Chatham-Kent councillors pass budget with 5.64% tax hike

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After some last-minute changes on the third night of deliberations, Chatham-Kent Councilors narrowly passed this year’s budget with a 5.64 per cent tax hike.

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Wednesday night was mostly a series of discussions about relatively minor cuts or additions.

However, the Budget Committee also approved a $4.5 million funding request from the Chatham-Kent Health Alliance for the rehabilitation of the Wallaceburg site, which will be paid over time and come from reserves.

In January, staffers proposed a 6.35 percent tax increase, citing inflation, provincial download and infrastructure as the main reasons for the increase.

The final 5.64 percent increase, passed by the Budget Committee by a margin of 9:8, represents an increase of about $178 over the average home.

Wallaceburg County. Aaron Hall submitted the successful, unanimously approved application for hospital funding.

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As part of this commitment, the community will pay $900,000 over five years, with the money coming from the Strategic Development Reserve.

County of South Kent. Trevor Thompson submitted a successful application to provide $100,000 toward recruiting and retaining physicians, also to be allocated from reserves.

Last year’s tax increase was 2.79 percent.

Chatham County. Brock McGregor, chair of the Budgets Committee, said it was a particularly challenging process this time as cost pressures were beyond the council’s control.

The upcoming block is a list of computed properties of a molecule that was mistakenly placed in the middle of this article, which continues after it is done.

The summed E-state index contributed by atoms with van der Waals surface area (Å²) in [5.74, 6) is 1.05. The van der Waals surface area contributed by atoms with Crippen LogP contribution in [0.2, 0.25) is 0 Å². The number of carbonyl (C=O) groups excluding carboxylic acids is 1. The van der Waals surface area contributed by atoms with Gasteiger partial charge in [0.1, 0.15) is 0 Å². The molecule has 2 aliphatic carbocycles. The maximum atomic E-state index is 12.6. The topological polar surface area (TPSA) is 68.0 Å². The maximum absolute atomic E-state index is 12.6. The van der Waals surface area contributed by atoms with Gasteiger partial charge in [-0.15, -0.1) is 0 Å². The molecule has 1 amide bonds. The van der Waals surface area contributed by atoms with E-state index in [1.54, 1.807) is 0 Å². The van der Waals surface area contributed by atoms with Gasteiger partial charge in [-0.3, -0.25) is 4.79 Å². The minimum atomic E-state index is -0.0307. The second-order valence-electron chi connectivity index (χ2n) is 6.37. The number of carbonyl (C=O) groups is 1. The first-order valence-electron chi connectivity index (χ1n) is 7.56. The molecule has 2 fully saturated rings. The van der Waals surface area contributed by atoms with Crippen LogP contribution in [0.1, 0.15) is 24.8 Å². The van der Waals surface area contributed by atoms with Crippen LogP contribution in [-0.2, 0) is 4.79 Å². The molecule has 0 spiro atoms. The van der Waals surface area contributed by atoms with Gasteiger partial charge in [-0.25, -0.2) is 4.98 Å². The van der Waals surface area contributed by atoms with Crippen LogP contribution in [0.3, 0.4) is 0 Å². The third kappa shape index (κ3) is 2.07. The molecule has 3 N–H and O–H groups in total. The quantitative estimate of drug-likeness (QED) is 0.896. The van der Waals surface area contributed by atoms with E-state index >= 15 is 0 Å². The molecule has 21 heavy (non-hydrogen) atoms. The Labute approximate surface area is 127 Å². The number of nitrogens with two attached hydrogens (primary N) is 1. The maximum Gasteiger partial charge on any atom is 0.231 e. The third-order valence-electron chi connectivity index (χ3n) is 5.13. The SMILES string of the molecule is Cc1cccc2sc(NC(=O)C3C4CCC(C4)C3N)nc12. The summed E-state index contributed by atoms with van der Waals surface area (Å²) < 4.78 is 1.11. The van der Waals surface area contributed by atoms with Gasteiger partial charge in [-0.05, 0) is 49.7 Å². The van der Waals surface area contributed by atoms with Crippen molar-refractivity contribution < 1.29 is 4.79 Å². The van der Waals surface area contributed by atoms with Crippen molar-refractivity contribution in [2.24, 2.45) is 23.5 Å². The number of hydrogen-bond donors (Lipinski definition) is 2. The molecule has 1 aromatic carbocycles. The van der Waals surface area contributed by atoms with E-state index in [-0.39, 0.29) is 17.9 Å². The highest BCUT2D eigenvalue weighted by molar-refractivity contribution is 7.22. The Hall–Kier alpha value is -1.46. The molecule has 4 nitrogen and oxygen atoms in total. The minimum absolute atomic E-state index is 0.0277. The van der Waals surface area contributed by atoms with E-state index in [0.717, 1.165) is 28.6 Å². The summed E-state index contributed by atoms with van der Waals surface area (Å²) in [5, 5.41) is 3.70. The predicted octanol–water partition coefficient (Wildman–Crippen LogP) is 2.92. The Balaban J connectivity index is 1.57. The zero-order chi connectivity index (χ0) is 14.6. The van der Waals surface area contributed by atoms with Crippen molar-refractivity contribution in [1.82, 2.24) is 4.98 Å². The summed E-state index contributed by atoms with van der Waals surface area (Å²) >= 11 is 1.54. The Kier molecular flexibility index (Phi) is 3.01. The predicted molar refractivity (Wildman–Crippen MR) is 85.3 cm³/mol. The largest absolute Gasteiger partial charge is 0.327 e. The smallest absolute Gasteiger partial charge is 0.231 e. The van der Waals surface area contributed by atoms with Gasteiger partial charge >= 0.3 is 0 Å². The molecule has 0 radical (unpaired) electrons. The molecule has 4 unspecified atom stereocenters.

He said there has been a lot of discussion about the issues and good debate surrounding the horseshoe.

“I think we sharpened the pencil as best we could while respecting the need for investment,” McGregor said after the meeting.

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“I was happy to see that (the hike) went down the way it came. I think everyone would love to see those numbers lower across Ontario. But the reality is that inflation is quite high and we have seen provincial funding freezes and provincial funding cuts.”

West Kent County. Lauren Anderson submitted the motion to accept the budget, calling it a “really difficult year.” She added that delaying infrastructure issues is not an option.

County of South Kent. Anthony Ceccacci, who voted against the budget, would like more debate but acknowledged cuts in certain areas to reduce the tax impact could cause problems in the future.

“I was willing to delve a little more into some inflationary issues,” he said.

This story will be updated.

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